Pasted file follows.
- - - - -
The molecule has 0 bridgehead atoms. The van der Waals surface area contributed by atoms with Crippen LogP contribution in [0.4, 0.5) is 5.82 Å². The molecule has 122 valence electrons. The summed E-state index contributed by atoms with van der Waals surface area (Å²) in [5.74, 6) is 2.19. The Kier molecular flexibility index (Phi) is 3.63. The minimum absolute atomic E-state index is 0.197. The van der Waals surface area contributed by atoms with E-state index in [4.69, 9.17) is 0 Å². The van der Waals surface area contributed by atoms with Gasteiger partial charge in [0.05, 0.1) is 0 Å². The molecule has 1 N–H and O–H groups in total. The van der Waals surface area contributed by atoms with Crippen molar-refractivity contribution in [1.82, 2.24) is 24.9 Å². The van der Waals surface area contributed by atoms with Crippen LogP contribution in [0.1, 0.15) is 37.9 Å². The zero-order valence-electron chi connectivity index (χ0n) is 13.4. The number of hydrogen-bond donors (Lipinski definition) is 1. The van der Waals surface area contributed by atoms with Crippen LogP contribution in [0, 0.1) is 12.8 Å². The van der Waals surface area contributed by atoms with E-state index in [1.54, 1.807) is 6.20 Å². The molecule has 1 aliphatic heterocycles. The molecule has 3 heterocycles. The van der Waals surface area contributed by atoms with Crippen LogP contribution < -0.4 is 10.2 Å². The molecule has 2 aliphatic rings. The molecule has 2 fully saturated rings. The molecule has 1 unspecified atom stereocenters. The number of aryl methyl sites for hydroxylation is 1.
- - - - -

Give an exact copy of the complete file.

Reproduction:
The molecule has 0 bridgehead atoms. The van der Waals surface area contributed by atoms with Crippen LogP contribution in [0.4, 0.5) is 5.82 Å². The molecule has 122 valence electrons. The summed E-state index contributed by atoms with van der Waals surface area (Å²) in [5.74, 6) is 2.19. The Kier molecular flexibility index (Phi) is 3.63. The minimum absolute atomic E-state index is 0.197. The van der Waals surface area contributed by atoms with E-state index in [4.69, 9.17) is 0 Å². The van der Waals surface area contributed by atoms with Gasteiger partial charge in [0.05, 0.1) is 0 Å². The molecule has 1 N–H and O–H groups in total. The van der Waals surface area contributed by atoms with Crippen molar-refractivity contribution in [1.82, 2.24) is 24.9 Å². The van der Waals surface area contributed by atoms with Crippen LogP contribution in [0.1, 0.15) is 37.9 Å². The zero-order valence-electron chi connectivity index (χ0n) is 13.4. The number of hydrogen-bond donors (Lipinski definition) is 1. The van der Waals surface area contributed by atoms with Crippen LogP contribution in [0, 0.1) is 12.8 Å². The van der Waals surface area contributed by atoms with E-state index in [1.54, 1.807) is 6.20 Å². The molecule has 1 aliphatic heterocycles. The molecule has 3 heterocycles. The van der Waals surface area contributed by atoms with Crippen LogP contribution < -0.4 is 10.2 Å². The molecule has 2 aliphatic rings. The molecule has 2 fully saturated rings. The molecule has 1 unspecified atom stereocenters. The number of aryl methyl sites for hydroxylation is 1.